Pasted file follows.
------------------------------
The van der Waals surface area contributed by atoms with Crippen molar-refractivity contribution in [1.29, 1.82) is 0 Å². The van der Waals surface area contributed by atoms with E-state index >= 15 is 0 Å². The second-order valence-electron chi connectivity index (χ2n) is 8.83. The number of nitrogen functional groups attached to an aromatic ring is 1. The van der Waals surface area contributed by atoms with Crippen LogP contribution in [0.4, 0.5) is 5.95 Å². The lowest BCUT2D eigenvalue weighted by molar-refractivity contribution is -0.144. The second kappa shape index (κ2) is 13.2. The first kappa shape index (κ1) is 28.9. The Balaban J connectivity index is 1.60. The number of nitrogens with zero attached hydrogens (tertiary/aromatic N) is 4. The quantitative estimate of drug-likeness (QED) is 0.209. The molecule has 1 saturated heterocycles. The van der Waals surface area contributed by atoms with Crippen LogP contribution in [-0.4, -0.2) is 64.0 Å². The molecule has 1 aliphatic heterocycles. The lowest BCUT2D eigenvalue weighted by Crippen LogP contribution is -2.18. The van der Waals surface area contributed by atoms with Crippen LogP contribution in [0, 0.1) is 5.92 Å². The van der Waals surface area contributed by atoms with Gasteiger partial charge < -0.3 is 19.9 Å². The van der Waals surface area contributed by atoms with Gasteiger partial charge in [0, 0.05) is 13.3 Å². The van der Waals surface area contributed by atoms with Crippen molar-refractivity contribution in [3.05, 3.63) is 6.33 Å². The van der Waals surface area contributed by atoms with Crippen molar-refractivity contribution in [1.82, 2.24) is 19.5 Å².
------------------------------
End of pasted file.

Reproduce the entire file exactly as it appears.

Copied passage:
The van der Waals surface area contributed by atoms with Crippen molar-refractivity contribution in [1.29, 1.82) is 0 Å². The van der Waals surface area contributed by atoms with E-state index >= 15 is 0 Å². The second-order valence-electron chi connectivity index (χ2n) is 8.83. The number of nitrogen functional groups attached to an aromatic ring is 1. The van der Waals surface area contributed by atoms with Crippen LogP contribution in [0.4, 0.5) is 5.95 Å². The lowest BCUT2D eigenvalue weighted by molar-refractivity contribution is -0.144. The second kappa shape index (κ2) is 13.2. The first kappa shape index (κ1) is 28.9. The Balaban J connectivity index is 1.60. The number of nitrogens with zero attached hydrogens (tertiary/aromatic N) is 4. The quantitative estimate of drug-likeness (QED) is 0.209. The molecule has 1 saturated heterocycles. The van der Waals surface area contributed by atoms with Crippen LogP contribution in [-0.4, -0.2) is 64.0 Å². The molecule has 1 aliphatic heterocycles. The lowest BCUT2D eigenvalue weighted by Crippen LogP contribution is -2.18. The van der Waals surface area contributed by atoms with Crippen LogP contribution in [0, 0.1) is 5.92 Å². The van der Waals surface area contributed by atoms with Gasteiger partial charge < -0.3 is 19.9 Å². The van der Waals surface area contributed by atoms with Gasteiger partial charge in [0, 0.05) is 13.3 Å². The van der Waals surface area contributed by atoms with Crippen molar-refractivity contribution in [3.05, 3.63) is 6.33 Å². The van der Waals surface area contributed by atoms with Crippen molar-refractivity contribution in [1.82, 2.24) is 19.5 Å².